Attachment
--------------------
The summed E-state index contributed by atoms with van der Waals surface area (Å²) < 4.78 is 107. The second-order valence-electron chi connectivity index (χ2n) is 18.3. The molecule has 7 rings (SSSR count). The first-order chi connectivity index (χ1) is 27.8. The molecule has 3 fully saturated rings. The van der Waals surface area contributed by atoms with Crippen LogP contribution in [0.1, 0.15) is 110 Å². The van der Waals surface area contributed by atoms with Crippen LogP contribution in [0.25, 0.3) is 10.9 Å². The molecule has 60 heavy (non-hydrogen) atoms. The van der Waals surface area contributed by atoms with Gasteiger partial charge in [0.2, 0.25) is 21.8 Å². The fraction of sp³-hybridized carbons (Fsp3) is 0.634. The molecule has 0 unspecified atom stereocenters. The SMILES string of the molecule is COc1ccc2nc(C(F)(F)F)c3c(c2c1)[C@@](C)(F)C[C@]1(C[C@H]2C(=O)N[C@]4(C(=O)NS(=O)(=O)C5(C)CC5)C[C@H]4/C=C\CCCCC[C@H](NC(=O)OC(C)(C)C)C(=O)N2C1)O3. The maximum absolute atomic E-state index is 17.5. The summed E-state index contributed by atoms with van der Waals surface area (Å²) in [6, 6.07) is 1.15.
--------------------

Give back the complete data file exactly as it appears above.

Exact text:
The summed E-state index contributed by atoms with van der Waals surface area (Å²) < 4.78 is 107. The second-order valence-electron chi connectivity index (χ2n) is 18.3. The molecule has 7 rings (SSSR count). The first-order chi connectivity index (χ1) is 27.8. The molecule has 3 fully saturated rings. The van der Waals surface area contributed by atoms with Crippen LogP contribution in [0.1, 0.15) is 110 Å². The van der Waals surface area contributed by atoms with Crippen LogP contribution in [0.25, 0.3) is 10.9 Å². The molecule has 60 heavy (non-hydrogen) atoms. The van der Waals surface area contributed by atoms with Gasteiger partial charge in [0.2, 0.25) is 21.8 Å². The fraction of sp³-hybridized carbons (Fsp3) is 0.634. The molecule has 0 unspecified atom stereocenters. The SMILES string of the molecule is COc1ccc2nc(C(F)(F)F)c3c(c2c1)[C@@](C)(F)C[C@]1(C[C@H]2C(=O)N[C@]4(C(=O)NS(=O)(=O)C5(C)CC5)C[C@H]4/C=C\CCCCC[C@H](NC(=O)OC(C)(C)C)C(=O)N2C1)O3. The maximum absolute atomic E-state index is 17.5. The summed E-state index contributed by atoms with van der Waals surface area (Å²) in [6, 6.07) is 1.15.